During the course of history, there have been extraordinary men and women who have made a difference in the lives of millions of people across the globe. Many of these individuals have come from the world of medicine, such as Madame Curie, Jonas Salk and Albert Schweitzer, among others.
Fast forward to the present and meet Dr. Dilan Ellegala, a neurosurgeon on a mission, a doctor who everyday saves the lives of patients residing in a place 8,000 miles and seven time zones from his home in South Carolina. Thanks to his vision, complex neurosurgery procedures are now performed by local medical personnel in a small hospital situated in the remote Tanzanian bush village of Haydom. A place with extreme droughts, rainy seasons, and spotty communications, Haydom is a land where only two percent of the population had access to neurological care before Dr. Ellegala entered the picture, finding just three brain surgeons for 40 million people.
Dr. Ellegala’s story is that of a brain surgeon on an unlikely mission to teach Tanzanians his surgical skills. It started in 2006, when after 14 grueling years of medical training and a prestigious fellowship at Harvard, Dr. Ellegala decided to take a break by traveling to Tanzania on a medical mission vacation.
He soon recognized that the old medical model, a holdover from colonial times, of dependency on visiting foreign doctors was not working. “Short-term medical missions save lives but they don’t cure the real disease, the country’s ailing health care system” he says. Faced with a dilemma, he determined that performing the surgeries himself and then leaving the country was not a practical solution to the problem; training local people to do complex procedures was the only answer. “Self-reliance is the goal, and success is having an exit strategy, not a permanent presence” Dr. Ellegala believes.
He wound up spending six months, with no income, sharing his knowledge and compassion while performing and teaching neurosurgery under extremely difficult conditions, often having to improvise by using whatever common items were available to perform a clinical procedure: flashlights instead of microscopes, camping headlamps to peer into damaged brains, wire saws, duct tape to hold tools in place and a plastic IV cut up so that the pieces could be used as shunts.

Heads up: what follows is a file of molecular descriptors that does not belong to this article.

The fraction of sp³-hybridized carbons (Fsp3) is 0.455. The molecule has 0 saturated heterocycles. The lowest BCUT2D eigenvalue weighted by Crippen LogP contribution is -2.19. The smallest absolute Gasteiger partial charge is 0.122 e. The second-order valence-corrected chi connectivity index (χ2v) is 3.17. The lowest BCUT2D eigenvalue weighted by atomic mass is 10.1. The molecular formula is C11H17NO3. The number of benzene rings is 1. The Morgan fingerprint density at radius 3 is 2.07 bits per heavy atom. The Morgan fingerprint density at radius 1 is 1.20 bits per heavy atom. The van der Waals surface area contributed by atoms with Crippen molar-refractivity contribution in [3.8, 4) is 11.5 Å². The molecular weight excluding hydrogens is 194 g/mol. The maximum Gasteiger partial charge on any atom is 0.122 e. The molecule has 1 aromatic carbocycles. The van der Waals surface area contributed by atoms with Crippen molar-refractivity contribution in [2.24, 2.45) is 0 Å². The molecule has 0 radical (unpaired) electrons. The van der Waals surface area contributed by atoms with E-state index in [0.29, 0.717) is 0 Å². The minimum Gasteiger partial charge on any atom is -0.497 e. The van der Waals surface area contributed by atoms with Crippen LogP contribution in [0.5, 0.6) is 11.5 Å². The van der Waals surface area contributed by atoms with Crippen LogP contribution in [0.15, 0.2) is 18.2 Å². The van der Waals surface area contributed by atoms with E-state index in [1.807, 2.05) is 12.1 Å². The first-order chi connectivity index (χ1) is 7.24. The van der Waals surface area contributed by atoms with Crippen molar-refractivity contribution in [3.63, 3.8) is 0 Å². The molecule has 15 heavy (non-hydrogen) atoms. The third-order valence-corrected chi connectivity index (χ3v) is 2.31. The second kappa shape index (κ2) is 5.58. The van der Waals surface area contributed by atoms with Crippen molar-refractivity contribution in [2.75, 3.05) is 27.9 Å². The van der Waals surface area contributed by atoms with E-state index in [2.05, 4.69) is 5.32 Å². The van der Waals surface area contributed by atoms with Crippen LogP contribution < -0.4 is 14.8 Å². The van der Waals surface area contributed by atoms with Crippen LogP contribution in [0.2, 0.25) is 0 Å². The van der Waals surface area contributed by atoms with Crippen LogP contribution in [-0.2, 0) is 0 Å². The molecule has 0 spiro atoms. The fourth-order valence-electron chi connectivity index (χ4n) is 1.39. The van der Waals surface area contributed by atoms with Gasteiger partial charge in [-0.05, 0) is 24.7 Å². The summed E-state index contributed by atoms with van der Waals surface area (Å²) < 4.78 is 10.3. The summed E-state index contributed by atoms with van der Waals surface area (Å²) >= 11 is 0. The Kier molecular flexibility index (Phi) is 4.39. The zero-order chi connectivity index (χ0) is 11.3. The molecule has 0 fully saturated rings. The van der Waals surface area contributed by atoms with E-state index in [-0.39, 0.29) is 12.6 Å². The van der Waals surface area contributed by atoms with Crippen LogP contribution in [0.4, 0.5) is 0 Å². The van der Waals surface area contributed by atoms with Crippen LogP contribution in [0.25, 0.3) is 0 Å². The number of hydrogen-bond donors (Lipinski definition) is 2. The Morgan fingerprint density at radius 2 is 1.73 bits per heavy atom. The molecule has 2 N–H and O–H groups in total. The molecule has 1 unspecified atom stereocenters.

His first student was a promising clinician with no formal medical education, Emmanuel Maayegga. Against all odds, he succeeded and Maayegga became an accomplished neurosurgeon, the first of more than 100 that have been the beneficiary of this unique program. The ancient Chinese proverb, “Give a man a fish and you feed him for a day or teach him to fish and feed him for a lifetime” suddenly had new meaning.
The 6-foot 2 Ellegala keeps his head shaved and points to it often when describing an operation, a perfect aid for teaching neurosurgery. The program is paying off. Medical technicians can not only effectively perform brain surgery, but they are also training others, including Tanzanian university trained doctors, how to insert shunts and remove tumors with their progress being continually monitored. “You’re training one person, who can train another person, and it evolves and has a much larger impact” says Ellegala.
After returning to the US from his first trip to Tanzania, Ellegala considered joining up with existing medical teaching organizations but found they lacked exit strategies and so decided to form his own non profit. Madaktari, which is Swahili for “physician,”
But Ellegala’s real goal goes beyond East Africa. He wants to effect policy change by stopping the cycle of dependency on foreign doctors in developing countries by replicating the Tanzanian model worldwide. Nothing short of a paradigm shift in thinking about medicine in developing countries will satisfy him. And his exit strategy is that he will no longer be needed in the developing world. In the long run, he also hopes to save the US billions of dollars in foreign medical aid.
Dilantha Ellegala has a busy stateside career as well. He is the director of the prestigious Stroke and Comprehensive Cerebrovascular Clinic at the Medical University of South Carolina. He has created new ways to measure blood flow in the brain and authored dozens of papers. His is a unique story, a charismatic dreamer who is seeing his audacious dreams come true.
Dr. Ellegala met his wife Carin, a pediatrician from Holland, shortly after she arrived in Tanzania on a medical mission. They were married on the airstrip in Haydom with 5,000 villagers in attendance. They reside in Charleston, South Carolina with their daughter Else.
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